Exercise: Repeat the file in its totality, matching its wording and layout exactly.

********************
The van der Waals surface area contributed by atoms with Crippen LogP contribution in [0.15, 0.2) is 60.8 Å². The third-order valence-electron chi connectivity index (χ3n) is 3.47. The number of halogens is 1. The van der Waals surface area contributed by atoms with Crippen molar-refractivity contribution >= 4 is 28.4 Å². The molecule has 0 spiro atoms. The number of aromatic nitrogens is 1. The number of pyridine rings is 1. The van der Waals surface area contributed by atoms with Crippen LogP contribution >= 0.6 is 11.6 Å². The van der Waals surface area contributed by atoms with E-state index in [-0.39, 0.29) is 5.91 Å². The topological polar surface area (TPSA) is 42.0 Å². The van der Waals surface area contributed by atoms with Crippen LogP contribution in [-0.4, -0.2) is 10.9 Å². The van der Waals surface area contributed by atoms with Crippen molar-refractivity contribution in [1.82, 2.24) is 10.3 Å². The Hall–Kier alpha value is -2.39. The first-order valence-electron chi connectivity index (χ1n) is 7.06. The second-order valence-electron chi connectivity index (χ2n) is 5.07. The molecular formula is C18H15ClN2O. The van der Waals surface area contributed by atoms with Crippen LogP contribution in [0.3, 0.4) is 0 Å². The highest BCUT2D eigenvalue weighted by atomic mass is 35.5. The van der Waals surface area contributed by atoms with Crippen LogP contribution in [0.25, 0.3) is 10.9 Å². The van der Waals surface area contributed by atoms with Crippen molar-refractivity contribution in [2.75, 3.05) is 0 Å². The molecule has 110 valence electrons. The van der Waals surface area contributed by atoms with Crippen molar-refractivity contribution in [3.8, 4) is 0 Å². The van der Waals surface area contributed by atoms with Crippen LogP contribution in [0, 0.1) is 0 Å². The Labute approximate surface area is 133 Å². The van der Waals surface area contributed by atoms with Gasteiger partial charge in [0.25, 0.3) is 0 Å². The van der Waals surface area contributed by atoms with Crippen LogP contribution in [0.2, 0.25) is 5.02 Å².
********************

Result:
The van der Waals surface area contributed by atoms with Crippen LogP contribution in [0.15, 0.2) is 60.8 Å². The third-order valence-electron chi connectivity index (χ3n) is 3.47. The number of halogens is 1. The van der Waals surface area contributed by atoms with Crippen molar-refractivity contribution >= 4 is 28.4 Å². The molecule has 0 spiro atoms. The number of aromatic nitrogens is 1. The number of pyridine rings is 1. The van der Waals surface area contributed by atoms with Crippen LogP contribution >= 0.6 is 11.6 Å². The van der Waals surface area contributed by atoms with E-state index in [-0.39, 0.29) is 5.91 Å². The topological polar surface area (TPSA) is 42.0 Å². The van der Waals surface area contributed by atoms with Crippen LogP contribution in [-0.4, -0.2) is 10.9 Å². The van der Waals surface area contributed by atoms with Crippen molar-refractivity contribution in [1.82, 2.24) is 10.3 Å². The Hall–Kier alpha value is -2.39. The first-order valence-electron chi connectivity index (χ1n) is 7.06. The second-order valence-electron chi connectivity index (χ2n) is 5.07. The molecular formula is C18H15ClN2O. The van der Waals surface area contributed by atoms with Crippen LogP contribution in [0.3, 0.4) is 0 Å². The highest BCUT2D eigenvalue weighted by atomic mass is 35.5. The van der Waals surface area contributed by atoms with Crippen LogP contribution in [0.25, 0.3) is 10.9 Å². The van der Waals surface area contributed by atoms with Crippen molar-refractivity contribution in [2.75, 3.05) is 0 Å². The molecule has 110 valence electrons. The van der Waals surface area contributed by atoms with Crippen molar-refractivity contribution in [3.8, 4) is 0 Å². The van der Waals surface area contributed by atoms with Crippen LogP contribution in [0, 0.1) is 0 Å². The Labute approximate surface area is 133 Å². The van der Waals surface area contributed by atoms with Gasteiger partial charge in [0.25, 0.3) is 0 Å². The van der Waals surface area contributed by atoms with Crippen LogP contribution in [0.2, 0.25) is 5.02 Å².